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It could be a happier birthday for Brady

Posted by Christopher L. Gasper, Globe Staff  August 3, 2010 02:25 PM

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Happy Birthday, Tom. Hopefully it's not the last one you celebrate as a Patriot.

Every year Tom Brady's birthday falls during training camp. TB12 turned 33 today. Hard to believe. It seems like just yesterday a fresh-faced, wide-eyed, and tonsorially irrelevant Brady was turning to Drew Bledsoe in disbelief to celebrate winning a Super Bowl.

You look up and, bang, Brady has Justin Bieber bangs and is a grizzled veteran of both the NFL and life. He has a wife, two kids, a scar on his left knee and a bi-coastal lifestyle. This is going to be his 11th NFL season. He won his first Super Bowl before Facebook, Twitter, and "American Idol."

Brady is a year older, but he's not old. His idol, Joe Montana, was 33 when he won his last Super Bowl. Bart Starr won one at 34. John Elway won a pair of Super Bowls at 37 and 38. Brett Favre nearly made it to a Super Bowl at 40.

So, what do you get the urbane man who has everything for his birthday? How about the one thing he really wants, can't give himself, and doesn't have -- a new contract?

That would be a nice gift from Patriots owner Robert Kraft to Brady --- and Patriots fans. It's not likely to be delivered today or any time soon though, despite Kraft's repeated insistence, sans tangible details, that Brady will remain a Patriot. Brady and the Patriots do not have the particulars of a deal in place.

If he didn't know it before, Brady is realizing that not even he is immune to the looming labor unrest in the NFL. Both Brady and his Colts compatriot, Peyton Manning, have become pawns in the collective bargaining agreement posturing between the players and the owners. This next CBA is hugely important for the owners, who opted out in 2008. It trumps anything else going on in the league, including the future of their own franchises and bitter rivalries.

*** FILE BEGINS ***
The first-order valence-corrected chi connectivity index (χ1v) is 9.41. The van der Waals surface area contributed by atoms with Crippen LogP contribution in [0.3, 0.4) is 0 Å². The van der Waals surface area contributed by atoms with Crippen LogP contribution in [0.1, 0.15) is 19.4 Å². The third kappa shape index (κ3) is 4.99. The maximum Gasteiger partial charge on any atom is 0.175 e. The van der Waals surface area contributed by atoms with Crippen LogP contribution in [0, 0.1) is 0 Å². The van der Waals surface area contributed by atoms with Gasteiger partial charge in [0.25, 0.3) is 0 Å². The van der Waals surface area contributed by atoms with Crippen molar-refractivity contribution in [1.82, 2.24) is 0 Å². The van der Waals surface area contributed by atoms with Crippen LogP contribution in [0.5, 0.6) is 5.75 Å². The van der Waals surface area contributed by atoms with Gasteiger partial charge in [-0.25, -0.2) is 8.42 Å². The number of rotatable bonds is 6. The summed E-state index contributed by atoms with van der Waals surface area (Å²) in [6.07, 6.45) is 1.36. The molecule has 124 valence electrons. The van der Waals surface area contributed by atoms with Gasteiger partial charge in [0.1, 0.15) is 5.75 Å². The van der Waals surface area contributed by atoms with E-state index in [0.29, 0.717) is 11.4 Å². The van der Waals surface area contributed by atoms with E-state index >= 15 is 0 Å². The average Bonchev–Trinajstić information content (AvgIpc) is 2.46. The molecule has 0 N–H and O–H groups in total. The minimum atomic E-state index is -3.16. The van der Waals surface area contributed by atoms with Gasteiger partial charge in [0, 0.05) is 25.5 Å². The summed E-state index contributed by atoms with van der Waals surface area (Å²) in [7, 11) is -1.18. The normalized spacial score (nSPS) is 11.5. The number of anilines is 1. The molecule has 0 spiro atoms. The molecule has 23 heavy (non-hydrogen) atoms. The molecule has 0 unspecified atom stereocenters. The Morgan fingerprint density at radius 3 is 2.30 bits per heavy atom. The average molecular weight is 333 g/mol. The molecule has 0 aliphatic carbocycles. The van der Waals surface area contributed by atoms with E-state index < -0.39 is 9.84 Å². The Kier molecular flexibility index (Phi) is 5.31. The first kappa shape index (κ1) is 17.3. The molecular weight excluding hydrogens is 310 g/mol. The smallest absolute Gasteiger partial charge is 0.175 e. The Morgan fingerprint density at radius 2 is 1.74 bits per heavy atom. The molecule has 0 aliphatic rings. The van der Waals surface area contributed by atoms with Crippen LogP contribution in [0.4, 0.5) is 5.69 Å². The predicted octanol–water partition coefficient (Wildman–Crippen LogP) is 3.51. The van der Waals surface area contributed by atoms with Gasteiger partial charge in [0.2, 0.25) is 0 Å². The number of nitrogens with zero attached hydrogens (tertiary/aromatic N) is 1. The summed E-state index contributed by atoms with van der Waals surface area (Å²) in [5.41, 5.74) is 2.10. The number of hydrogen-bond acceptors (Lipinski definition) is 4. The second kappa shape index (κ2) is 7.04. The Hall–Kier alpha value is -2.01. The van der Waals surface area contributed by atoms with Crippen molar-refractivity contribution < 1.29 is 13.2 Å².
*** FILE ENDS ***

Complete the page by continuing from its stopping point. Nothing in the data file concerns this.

So much so that the Patriots and their arch-enemies, the Indianapolis Colts, are actually in cahoots on the franchise quarterback issue.

The last thing the owners want is for Brady and Manning to get massive contracts under the old system, undercutting their argument that it is broken beyond repair and needs to be scrapped. Thus, instead of locking up their sainted signal-callers, the teams are assuring fans and media those players aren't going anywhere and hinting at the franchise tag.

Quick, which team owner said this recently about which future Hall of Fame QB: "The bottom line is we'll get something done and when it happens just depends."

If you guessed Kraft, you guessed wrong. Using uncannily similar language to the grand pooh-bah of Patriot Place, that was what Indy owner Jim Irsay said yesterday. Irsay, while reaffirming his pre-Super Bowl pledge to make Manning the game's highest-paid player, also said doing a deal wouldn't be easy because the next CBA is going to go back and recapture something from the uncapped year.

That's news to the NFLPA.

This is a case of the owners reminding the players who is boss and who their bosses are. They're using Brady and Manning as examples to the rank and file. It's been well-documented that Brady is an assistant player representative for the NFLPA. The players association believes that owners will respect and listen to someone like Brady. That he can cross the aisle between players and owners. That billionaire owners see Brady as somewhat of an equal, someone who is more than the hired help.